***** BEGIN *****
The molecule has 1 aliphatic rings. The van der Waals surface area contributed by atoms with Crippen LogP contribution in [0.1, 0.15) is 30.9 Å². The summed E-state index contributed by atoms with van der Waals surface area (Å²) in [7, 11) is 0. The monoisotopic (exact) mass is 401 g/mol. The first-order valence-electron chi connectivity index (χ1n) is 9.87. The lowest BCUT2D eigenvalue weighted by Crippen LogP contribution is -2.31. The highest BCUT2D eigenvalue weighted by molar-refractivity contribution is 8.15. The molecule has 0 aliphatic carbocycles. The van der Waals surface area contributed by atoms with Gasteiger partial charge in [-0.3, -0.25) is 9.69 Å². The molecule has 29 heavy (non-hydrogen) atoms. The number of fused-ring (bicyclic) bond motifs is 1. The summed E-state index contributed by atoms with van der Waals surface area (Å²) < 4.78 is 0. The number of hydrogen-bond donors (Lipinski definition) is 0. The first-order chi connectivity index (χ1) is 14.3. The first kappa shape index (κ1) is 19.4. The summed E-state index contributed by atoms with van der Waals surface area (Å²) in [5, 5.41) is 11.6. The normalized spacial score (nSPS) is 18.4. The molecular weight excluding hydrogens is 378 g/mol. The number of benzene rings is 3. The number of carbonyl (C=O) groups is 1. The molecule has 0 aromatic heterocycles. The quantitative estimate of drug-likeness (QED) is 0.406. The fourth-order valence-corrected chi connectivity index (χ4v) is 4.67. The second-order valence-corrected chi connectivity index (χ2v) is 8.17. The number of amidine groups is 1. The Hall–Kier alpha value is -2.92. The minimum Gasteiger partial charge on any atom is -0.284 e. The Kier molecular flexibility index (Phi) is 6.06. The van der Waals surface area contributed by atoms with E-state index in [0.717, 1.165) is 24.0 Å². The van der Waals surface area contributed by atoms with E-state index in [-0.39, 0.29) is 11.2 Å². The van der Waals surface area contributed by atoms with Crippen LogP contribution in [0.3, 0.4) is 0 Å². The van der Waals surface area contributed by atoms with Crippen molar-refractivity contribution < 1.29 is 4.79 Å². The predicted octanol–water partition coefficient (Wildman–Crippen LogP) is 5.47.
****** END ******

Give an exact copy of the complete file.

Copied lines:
The molecule has 1 aliphatic rings. The van der Waals surface area contributed by atoms with Crippen LogP contribution in [0.1, 0.15) is 30.9 Å². The summed E-state index contributed by atoms with van der Waals surface area (Å²) in [7, 11) is 0. The monoisotopic (exact) mass is 401 g/mol. The first-order valence-electron chi connectivity index (χ1n) is 9.87. The lowest BCUT2D eigenvalue weighted by Crippen LogP contribution is -2.31. The highest BCUT2D eigenvalue weighted by molar-refractivity contribution is 8.15. The molecule has 0 aliphatic carbocycles. The van der Waals surface area contributed by atoms with Gasteiger partial charge in [-0.3, -0.25) is 9.69 Å². The molecule has 29 heavy (non-hydrogen) atoms. The number of fused-ring (bicyclic) bond motifs is 1. The summed E-state index contributed by atoms with van der Waals surface area (Å²) < 4.78 is 0. The number of hydrogen-bond donors (Lipinski definition) is 0. The first-order chi connectivity index (χ1) is 14.3. The first kappa shape index (κ1) is 19.4. The summed E-state index contributed by atoms with van der Waals surface area (Å²) in [5, 5.41) is 11.6. The normalized spacial score (nSPS) is 18.4. The molecular weight excluding hydrogens is 378 g/mol. The number of benzene rings is 3. The number of carbonyl (C=O) groups is 1. The molecule has 0 aromatic heterocycles. The quantitative estimate of drug-likeness (QED) is 0.406. The fourth-order valence-corrected chi connectivity index (χ4v) is 4.67. The second-order valence-corrected chi connectivity index (χ2v) is 8.17. The number of amidine groups is 1. The Hall–Kier alpha value is -2.92. The minimum Gasteiger partial charge on any atom is -0.284 e. The Kier molecular flexibility index (Phi) is 6.06. The van der Waals surface area contributed by atoms with E-state index in [0.717, 1.165) is 24.0 Å². The van der Waals surface area contributed by atoms with E-state index in [-0.39, 0.29) is 11.2 Å². The van der Waals surface area contributed by atoms with Crippen LogP contribution in [0.3, 0.4) is 0 Å². The van der Waals surface area contributed by atoms with Crippen molar-refractivity contribution < 1.29 is 4.79 Å². The predicted octanol–water partition coefficient (Wildman–Crippen LogP) is 5.47.